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Figure 1.
Distribution of myosin heavy-chain (MyHC) isoforms in the 2 regions of posterior cricoarytenoid (PCA) muscle. Data are reported as means±SEs. P<.001 for the oblique region compared with the horizontal region.

Distribution of myosin heavy-chain (MyHC) isoforms in the 2 regions of posterior cricoarytenoid (PCA) muscle. Data are reported as means±SEs. P<.001 for the oblique region compared with the horizontal region.

Figure 2.
Distribution of myosin heavy-chain (MyHC) isoforms in 2 regions of the thyroarytenoid (TA) muscle. Data are reported as means±SEs. Both regions contained significant proportions of all 3 MyHC isoforms, with the fast type IIA MyHC isoform representing the largest proportion of the 3. For the fast type IIX MyHC isoform, P<.001 for the lateral region compared with the medial region.

Distribution of myosin heavy-chain (MyHC) isoforms in 2 regions of the thyroarytenoid (TA) muscle. Data are reported as means±SEs. Both regions contained significant proportions of all 3 MyHC isoforms, with the fast type IIA MyHC isoform representing the largest proportion of the 3. For the fast type IIX MyHC isoform, P<.001 for the lateral region compared with the medial region.

Figure 3.
Population distribution of fiber types found in the horizontal and oblique regions of posterior cricoarytenoid (PCA) muscle. Note that the slow type I fiber was the predominant fiber type in both the horizontal and oblique regions. However, the oblique region contained significant proportions of 3 fast fiber types. Note the significant pools of hybrid fibers in the oblique region compared with the horizontal region. n indicates the number of fibers sampled for a given region. The relative proportion of a given myosin heavy-chain (MyHC) isoform in a hybrid fiber is represented by the relative proportion of its corresponding bar relative to the total bar. For instance, the slow type I MyHC isoform in the I/IIA hybrid fibers in the horizontal region represented approximately 40% of the total myosin pool found in these fibers. The critical value for χ20.05,6=12.6. χ2 Analysis of the data shown in the figure resulted in χ2=44.2. Supplemental analyses demonstrated that the only significant differences in proportions between the 2 regions existed for the I and IIA/IIX fiber types.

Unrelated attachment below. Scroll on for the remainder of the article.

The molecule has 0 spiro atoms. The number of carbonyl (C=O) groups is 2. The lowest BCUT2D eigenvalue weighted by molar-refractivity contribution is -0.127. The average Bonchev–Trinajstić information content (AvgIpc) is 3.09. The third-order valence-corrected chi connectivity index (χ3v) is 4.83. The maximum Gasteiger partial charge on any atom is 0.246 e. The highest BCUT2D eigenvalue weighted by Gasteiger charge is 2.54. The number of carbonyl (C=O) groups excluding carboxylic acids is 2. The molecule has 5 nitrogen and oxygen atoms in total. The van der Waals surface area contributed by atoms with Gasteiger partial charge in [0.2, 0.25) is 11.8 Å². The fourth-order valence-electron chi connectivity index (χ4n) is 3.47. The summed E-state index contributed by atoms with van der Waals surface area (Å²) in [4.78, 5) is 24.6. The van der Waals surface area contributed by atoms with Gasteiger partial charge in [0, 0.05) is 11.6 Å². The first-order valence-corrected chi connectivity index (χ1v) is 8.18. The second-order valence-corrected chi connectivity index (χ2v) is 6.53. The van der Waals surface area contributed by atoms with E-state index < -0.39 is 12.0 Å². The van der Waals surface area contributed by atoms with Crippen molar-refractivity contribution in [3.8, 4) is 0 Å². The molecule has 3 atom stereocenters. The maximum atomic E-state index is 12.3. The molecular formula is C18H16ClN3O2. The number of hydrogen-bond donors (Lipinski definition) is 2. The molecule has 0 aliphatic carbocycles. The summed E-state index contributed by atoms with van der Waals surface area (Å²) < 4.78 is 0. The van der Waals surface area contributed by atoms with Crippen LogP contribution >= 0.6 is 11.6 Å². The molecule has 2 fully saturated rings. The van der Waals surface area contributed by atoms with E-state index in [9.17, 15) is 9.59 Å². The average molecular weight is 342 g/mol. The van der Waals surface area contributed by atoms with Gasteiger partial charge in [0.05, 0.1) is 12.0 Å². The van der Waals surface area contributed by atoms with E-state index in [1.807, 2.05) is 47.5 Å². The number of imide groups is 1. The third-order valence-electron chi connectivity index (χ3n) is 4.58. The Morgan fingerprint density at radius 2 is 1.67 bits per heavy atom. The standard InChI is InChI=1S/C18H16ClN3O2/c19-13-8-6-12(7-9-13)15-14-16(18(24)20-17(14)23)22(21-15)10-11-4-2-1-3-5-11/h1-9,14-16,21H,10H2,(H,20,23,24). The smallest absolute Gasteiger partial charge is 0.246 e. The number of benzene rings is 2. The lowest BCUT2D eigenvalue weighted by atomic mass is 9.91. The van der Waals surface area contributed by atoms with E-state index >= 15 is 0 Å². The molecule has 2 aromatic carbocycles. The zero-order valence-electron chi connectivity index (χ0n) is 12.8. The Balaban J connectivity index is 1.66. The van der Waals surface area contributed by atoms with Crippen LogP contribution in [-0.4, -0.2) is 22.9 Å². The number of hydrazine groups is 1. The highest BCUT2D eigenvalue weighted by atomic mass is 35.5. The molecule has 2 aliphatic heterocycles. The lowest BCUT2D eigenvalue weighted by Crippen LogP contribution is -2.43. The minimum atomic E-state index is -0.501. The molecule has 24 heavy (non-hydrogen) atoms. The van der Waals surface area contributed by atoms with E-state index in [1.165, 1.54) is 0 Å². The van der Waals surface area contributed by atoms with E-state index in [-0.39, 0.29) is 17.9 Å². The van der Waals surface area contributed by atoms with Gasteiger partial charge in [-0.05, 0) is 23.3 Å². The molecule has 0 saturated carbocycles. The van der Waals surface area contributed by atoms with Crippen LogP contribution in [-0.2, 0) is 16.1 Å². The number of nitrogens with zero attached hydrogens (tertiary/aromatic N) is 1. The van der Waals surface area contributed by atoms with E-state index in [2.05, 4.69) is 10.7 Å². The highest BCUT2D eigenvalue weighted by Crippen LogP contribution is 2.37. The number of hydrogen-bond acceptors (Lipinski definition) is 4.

Population distribution of fiber types found in the horizontal and oblique regions of posterior cricoarytenoid (PCA) muscle. Note that the slow type I fiber was the predominant fiber type in both the horizontal and oblique regions. However, the oblique region contained significant proportions of 3 fast fiber types. Note the significant pools of hybrid fibers in the oblique region compared with the horizontal region. n indicates the number of fibers sampled for a given region. The relative proportion of a given myosin heavy-chain (MyHC) isoform in a hybrid fiber is represented by the relative proportion of its corresponding bar relative to the total bar. For instance, the slow type I MyHC isoform in the I/IIA hybrid fibers in the horizontal region represented approximately 40% of the total myosin pool found in these fibers. The critical value for χ20.05,6=12.6. χ2 Analysis of the data shown in the figure resulted in χ2=44.2. Supplemental analyses demonstrated that the only significant differences in proportions between the 2 regions existed for the I and IIA/IIX fiber types.

Figure 4.
Single-fiber distribution of myosin heavy-chain (MyHC) isoforms found in the medial and lateral regions of the human thyroarytenoid (TA) muscle. Note the large presence of IIA/IIX hybrid fibers in both regions. Also note that although both regions had a significant proportion of the fast type IIX MyHC isoform, most of this was found in hybrid fibers and not fibers that only expressed this isoform. n indicates the number of fibers sampled for a given region. The critical value for χ20.05,6=12.6. χ2 Analysis of the data shown in the figure resulted in χ2=14.3. Supplemental analyses demonstrated that the only significant difference in proportions between the 2 regions existed for the IIA/IIX fiber types.